American Economic Review: Vol. 102 No. 2 (April 2012)


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Competition through Commissions and Kickbacks

Article Citation

Inderst, Roman, and Marco Ottaviani. 2012. "Competition through Commissions and Kickbacks." American Economic Review, 102(2): 780-809.

DOI: 10.1257/aer.102.2.780


In markets for retail financial products and health services, consumers often rely on the advice of intermediaries to decide which specialized offering best fits their needs. Product providers, in turn, compete to influence the intermediaries' advice through hidden kickbacks or disclosed commissions. Motivated by the controversial role of these widespread practices, we formulate a model to analyze competition through commissions from a positive and normative standpoint. The model highlights the role of commissions in making the advisor responsive to supply-side incentives. We characterize situations when commonly adopted policies such as mandatory disclosure and caps on commissions have unintended welfare consequences. (JEL D21, D82, D83, G21, L15, L25)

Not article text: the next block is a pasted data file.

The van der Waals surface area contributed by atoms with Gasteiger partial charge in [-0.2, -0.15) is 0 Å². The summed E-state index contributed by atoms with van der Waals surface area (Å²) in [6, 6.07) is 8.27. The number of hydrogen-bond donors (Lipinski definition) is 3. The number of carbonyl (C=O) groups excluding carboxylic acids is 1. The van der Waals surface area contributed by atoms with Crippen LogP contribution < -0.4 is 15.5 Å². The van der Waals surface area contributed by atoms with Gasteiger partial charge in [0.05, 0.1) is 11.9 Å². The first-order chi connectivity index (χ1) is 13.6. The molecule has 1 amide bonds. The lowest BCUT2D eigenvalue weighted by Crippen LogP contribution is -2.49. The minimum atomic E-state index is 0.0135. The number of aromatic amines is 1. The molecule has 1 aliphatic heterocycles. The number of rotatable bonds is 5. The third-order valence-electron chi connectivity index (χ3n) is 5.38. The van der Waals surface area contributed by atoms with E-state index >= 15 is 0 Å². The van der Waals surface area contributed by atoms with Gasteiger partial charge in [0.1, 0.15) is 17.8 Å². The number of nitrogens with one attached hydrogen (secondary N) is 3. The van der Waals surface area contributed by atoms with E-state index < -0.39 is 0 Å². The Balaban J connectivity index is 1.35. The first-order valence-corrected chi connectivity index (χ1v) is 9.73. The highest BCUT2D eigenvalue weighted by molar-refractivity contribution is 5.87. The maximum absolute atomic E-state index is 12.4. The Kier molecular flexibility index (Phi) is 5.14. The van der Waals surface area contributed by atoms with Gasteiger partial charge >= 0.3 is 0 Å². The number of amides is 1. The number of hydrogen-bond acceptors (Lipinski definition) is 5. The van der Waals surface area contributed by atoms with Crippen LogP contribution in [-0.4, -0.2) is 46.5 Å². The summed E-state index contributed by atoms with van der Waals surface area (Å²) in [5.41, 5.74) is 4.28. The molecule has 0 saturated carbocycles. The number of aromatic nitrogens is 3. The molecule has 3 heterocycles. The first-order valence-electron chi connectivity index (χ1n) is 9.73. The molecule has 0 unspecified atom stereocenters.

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Inderst, Roman (Johann Wolfgang Goethe U Frankfurt and Imperial College U)
Ottaviani, Marco (Northwestern U)

JEL Classifications

D21: Firm Behavior: Theory
D82: Asymmetric and Private Information
D83: Search; Learning; Information and Knowledge; Communication; Belief
G21: Banks; Other Depository Institutions; Micro Finance Institutions; Mortgages
L15: Information and Product Quality; Standardization and Compatibility
L25: Firm Performance: Size, Diversification, and Scope

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